Recently at a neighborhood cafe I saw an attractive older couple deep in conversation, their hands touching on the table. (See West Side Story)
Both wore wedding rings, but their body language told me they weren’t married to each other. I’ll never know their backstory so I imaged this one for them.
Early in their marriage her husband often travelled on business. She didn’t mind having a few days to herself – she’d come home from work and have a sandwich as she watched TV, or meet a friend for dinner, or take a book to a restaurant and prop it up on the table while she ate.
Then once when her husband was away the date seemed familiar and she realized it was her old boyfriend’s birthday. They hadn’t seen each other in a decade and she calculated it would be his milestone 30th. Knowing he worked in the city, she looked him up and called.
He said he was married but would love to see her. She agreed to meet him for old times’ sake, and they found their attraction as strong as ever.
And from then on they’d meet when each could steal a few hours, and they’d jokingly say they were just two old lovers making up for lost time. And as long as their spouses were kept in the dark, they’d tell each other, no one would be hurt.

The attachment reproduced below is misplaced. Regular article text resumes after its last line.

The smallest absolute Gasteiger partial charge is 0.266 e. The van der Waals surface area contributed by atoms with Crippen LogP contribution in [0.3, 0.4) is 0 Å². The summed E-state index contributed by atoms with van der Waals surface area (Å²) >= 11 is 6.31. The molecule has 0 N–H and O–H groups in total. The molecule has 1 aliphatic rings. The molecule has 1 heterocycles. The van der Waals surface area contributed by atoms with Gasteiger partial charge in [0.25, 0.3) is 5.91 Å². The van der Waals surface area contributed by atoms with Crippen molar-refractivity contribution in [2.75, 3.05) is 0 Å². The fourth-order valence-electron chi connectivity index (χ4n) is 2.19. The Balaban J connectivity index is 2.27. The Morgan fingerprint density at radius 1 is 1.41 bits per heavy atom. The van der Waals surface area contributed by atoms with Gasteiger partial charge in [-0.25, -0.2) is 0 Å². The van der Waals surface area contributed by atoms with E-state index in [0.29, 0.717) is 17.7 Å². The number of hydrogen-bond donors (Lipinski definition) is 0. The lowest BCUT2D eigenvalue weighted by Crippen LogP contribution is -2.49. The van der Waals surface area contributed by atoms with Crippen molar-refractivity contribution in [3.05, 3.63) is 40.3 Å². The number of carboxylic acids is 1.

And like the couple in Neil Simon’s Same Time Next Year, their affair went on for decades.
Then one day they met at a cafe and he told her he was retiring and he and his wife were moving out of state. It was a gut punch for them both, and they spoke about things they hadn’t discussed in earnest before.
They shared dissatisfactions in their marriages, and the certainty they still loved each other, although leaving their spouses and breaking up their families had always been too daunting to even consider.
And now, both in their 70s and soon to be living hundreds of miles apart, they knew they might never see each other again. They rued their youthful breakup, and imagined how happy they’d have been had they married all those years ago.
And although they’d kept their relationship a secret, and despite their insistence to the contrary, they knew in some ways the infidelity and deceit must have taken its toll.
And sitting in that cafe they had the first taste of their comeuppance, and they knew they’d both suffer the pain of regret.
– Dana Susan Lehrman
This retired librarian loves big city bustle and cozy country weekends, friends and family, good books and theatre, movies and jazz, travel, tennis, Yankee baseball, and writing about life as she sees it on her blog World Thru Brown Eyes!